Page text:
In a landmark verdict, Johny Vassbakk, accused of the 1995 murder of Birgitte Tengs, was acquitted, triggering a serious scrutiny of the relationship between the Norwegian police and the public prosecution authority. The rare and fierce criticism in the Gulating Court of Appeal's judgment has raised eyebrows and brought the unique integrated public prosecution system in Norway under the spotlight.
Critical Examination of a Verdict
Judge Lagdommer Rune Bård Hansen, a justice of a court ranking higher than the district court, voiced his surprise at the severity of the criticism in the verdict. The judgment highlighted an evident confirmation trap where police and prosecutors pursued evidence supporting their theory of Vassbakk's guilt, disregarding contradictory information.
The case brings into focus the distinct public prosecution system in Norway, where prosecutors are placed within the police force—a model contrasting with countries like Sweden where the prosecution and police are clearly separated. The controversial case has triggered calls for a comprehensive review of the current model and its impact on the objectivity of the prosecution authority.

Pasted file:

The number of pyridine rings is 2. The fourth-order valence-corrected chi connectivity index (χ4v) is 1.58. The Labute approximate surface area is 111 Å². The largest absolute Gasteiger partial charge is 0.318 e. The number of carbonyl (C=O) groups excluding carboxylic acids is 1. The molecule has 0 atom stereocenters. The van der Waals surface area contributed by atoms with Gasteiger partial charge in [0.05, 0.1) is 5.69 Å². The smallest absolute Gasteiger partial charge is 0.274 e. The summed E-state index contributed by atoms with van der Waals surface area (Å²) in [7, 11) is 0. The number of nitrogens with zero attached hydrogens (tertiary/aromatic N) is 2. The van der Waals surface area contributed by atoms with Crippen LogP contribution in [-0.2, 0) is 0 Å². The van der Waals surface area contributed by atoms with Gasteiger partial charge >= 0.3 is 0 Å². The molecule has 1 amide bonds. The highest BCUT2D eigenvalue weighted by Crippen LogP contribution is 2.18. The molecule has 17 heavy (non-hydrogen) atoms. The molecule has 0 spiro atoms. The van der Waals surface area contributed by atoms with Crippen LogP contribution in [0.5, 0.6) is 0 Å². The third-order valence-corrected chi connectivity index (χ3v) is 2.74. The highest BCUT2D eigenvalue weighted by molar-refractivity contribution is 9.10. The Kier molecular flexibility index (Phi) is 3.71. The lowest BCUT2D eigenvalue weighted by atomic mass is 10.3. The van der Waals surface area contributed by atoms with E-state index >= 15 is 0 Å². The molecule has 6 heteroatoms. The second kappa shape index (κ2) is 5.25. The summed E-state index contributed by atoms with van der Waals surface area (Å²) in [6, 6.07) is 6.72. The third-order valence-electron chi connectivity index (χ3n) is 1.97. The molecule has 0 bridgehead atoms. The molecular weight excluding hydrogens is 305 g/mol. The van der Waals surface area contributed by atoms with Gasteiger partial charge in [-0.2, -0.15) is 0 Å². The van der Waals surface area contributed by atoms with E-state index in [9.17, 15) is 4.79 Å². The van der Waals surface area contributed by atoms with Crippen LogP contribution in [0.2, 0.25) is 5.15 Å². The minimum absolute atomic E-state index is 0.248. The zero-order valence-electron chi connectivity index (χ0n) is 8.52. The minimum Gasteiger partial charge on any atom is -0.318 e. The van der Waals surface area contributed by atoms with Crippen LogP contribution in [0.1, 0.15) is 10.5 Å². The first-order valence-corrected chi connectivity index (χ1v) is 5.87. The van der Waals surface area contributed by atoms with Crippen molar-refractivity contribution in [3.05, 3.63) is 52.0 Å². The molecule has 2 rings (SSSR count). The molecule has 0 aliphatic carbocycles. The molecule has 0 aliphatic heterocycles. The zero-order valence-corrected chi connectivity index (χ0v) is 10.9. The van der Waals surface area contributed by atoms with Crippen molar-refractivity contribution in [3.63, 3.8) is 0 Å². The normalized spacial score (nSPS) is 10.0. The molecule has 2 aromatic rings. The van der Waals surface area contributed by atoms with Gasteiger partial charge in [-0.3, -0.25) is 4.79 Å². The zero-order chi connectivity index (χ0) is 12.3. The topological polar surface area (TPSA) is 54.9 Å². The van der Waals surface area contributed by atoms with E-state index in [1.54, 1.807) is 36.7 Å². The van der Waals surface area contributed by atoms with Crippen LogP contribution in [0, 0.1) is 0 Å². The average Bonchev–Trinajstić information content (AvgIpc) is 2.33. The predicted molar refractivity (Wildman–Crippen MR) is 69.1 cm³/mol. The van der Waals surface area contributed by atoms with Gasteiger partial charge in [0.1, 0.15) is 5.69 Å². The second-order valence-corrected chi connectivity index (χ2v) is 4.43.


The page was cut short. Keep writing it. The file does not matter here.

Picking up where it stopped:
Debate on Separation of Police and Prosecution
Kjell Abrahamsen, a prosecution leader, questioned the current model's influence on the impartiality of the prosecution authority, suggesting a thorough review. Politimester Kaare Songstad also advocated for a debate on whether the police and prosecution should operate independently. The Police Union, in response to the controversy, has decided to investigate the model to ensure the maintenance of independence.
The case has emphasized the requirement for a quality check of the system, particularly in grave cases where the effects of systemic flaws can be devastating.